Potential Earnings in Unfamiliar Places
Published: March 10, 2010
Football has taken me around the world to many different countries including America, United Arab Emirates, Norway, Ukraine, Germany and Switzerland among others. However, two of the most unusual and unexpected countries that football has brought me to are South Korea and Azerbaijan.
This week I am going to talk about my experience over in South Korea in terms of both standard of football compared to League of Ireland and the potential earnings to be made in unfamiliar countries such as Korea and Azerbaijan.
When Drogheda United went into administration and we all had our contracts subsequently terminated, I received a few phone calls from various agents. Obviously, trying to make a quick few quid, they offered me the opportunity to go on trials abroad. One agent mentioned a couple of clubs in league one in England; another offered the opportunity to go to Hamilton Academical F.C in Scotland.
I received a call from an English agent from Newcastle. He said that he had seen me play in Europe for Drogheda against Dynamo Kiev. He told me that there was a team that was interested in taking me and another team mate of mine at the time, Adam Hughes over on trial, all expenses paid for, in South Korea.
Initially, I was very hesitant and sceptical about flying half way across the world to a country and football league that I knew nothing about. However, after speaking with Adam, we decided that we had nothing to lose and a week later, we set off for the ‘land of morning calm.'
The team we were going over to was called Incheon United. They play in the K-League and play their home games in the Incheon Munhak Stadium, one of the ten venues built in Korea for the 2002 FIFA World Cup. We were over there for a week altogether but as there was a time difference of 9 hours between Korea and Ireland; it took us a couple of days to adapt and therefore, we didn’t start training with the team till day 3 of our week long trial.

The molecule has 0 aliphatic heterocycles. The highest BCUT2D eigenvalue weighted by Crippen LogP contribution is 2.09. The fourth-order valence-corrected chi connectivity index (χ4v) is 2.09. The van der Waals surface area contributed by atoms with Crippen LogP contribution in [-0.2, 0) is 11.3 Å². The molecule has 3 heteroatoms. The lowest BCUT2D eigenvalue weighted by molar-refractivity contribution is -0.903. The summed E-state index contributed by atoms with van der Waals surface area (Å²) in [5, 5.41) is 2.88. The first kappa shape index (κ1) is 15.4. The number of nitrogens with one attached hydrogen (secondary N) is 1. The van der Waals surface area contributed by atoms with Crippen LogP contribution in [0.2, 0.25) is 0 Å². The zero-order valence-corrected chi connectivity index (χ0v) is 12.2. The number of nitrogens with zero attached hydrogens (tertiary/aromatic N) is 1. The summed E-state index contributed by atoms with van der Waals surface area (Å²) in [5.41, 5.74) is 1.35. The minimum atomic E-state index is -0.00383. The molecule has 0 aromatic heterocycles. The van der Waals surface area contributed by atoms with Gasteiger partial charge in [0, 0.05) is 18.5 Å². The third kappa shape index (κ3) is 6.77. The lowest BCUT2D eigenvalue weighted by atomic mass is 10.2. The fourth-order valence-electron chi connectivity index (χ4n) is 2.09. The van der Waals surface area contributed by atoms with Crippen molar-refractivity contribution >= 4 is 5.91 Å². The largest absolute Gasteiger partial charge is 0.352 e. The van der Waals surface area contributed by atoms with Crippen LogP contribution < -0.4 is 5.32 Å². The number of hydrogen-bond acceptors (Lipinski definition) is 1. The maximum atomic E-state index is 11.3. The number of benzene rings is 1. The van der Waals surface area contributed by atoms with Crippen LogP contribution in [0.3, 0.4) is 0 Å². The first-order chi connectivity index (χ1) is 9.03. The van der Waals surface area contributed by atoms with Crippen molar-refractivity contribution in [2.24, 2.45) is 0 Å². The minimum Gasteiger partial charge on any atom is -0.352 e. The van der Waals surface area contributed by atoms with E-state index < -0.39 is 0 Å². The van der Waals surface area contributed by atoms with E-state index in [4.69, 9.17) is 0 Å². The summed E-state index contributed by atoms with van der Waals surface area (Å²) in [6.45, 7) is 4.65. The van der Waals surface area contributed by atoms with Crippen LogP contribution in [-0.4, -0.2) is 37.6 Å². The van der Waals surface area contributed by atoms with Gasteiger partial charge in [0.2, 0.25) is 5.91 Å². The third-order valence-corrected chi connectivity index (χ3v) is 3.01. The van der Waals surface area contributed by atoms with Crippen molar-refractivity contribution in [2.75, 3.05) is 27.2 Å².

Training was difficult as no one on the team or coaching staff could speak a word of English so in that respect, it was very tough communicating with the players and understanding what the coaches wanted us to do. Standard wise, they were good. They were perhaps what I would have expected; technically, they were all comfortable with the ball, they loved dribbling, taking players on and trying different skills.
They retained the ball quite well and a lot of them were quick and small but surprisingly not afraid to throw their foot into a tackle. I felt however, what they lacked on was the tactical side of the game. I feel that if they came up against a top 3 league of Ireland side, technically they would be better but they would lose out against the more physical and tactical side of the game that a top league of Ireland team would play.
I played two friendly games over there which they organised for myself and Adams benefit. They played a 4-4-2 system which looked like a 2-5-3 formation at times as they loved to attack but forgot their defensive duties in doing so. The first game in which we played went better than we both expected. Adam done exceptionally well in the centre of midfield and I managed to score two goals and set up another in a 4-2 win.
The next day, a meeting was organised with a club official (who spoke English) to discuss the potential possibility of a contract offer. He came straight out and asked us how much we would be looking for. We returned his question with a question and asked what kind of offer we could expect to get. He took a moment firstly to explain that the club were not as wealthy as other clubs within the league but the opportunity to move to a bigger club in Korea would be there if we performed well enough at their club.
He then said that they could make an offer of €50,000 signing on fee, and €250,000 a year, including means of transport and accommodation. Myself and Adam looked at each other speechless. He then said that if we were successful, the bigger clubs within Korea offered contracts of €1 million a year plus. The money on offer was just too good to be true. We had one more game to impress and after that, we could be looking at a potentially money spinning move to Korea.
However, our adventure to Korea ended on an anti-climax as in our final game there, Adam went off injured at half time and I played my way out of a possible contract offer by missing a host of easy chances in the game.
I flew back home though, having an unforgettable experience and also in the knowledge that there’s an opportunity out there for players to look further a field in the footballing world and earn themselves a mini-fortune by plying their trade abroad in those unfamiliar countries.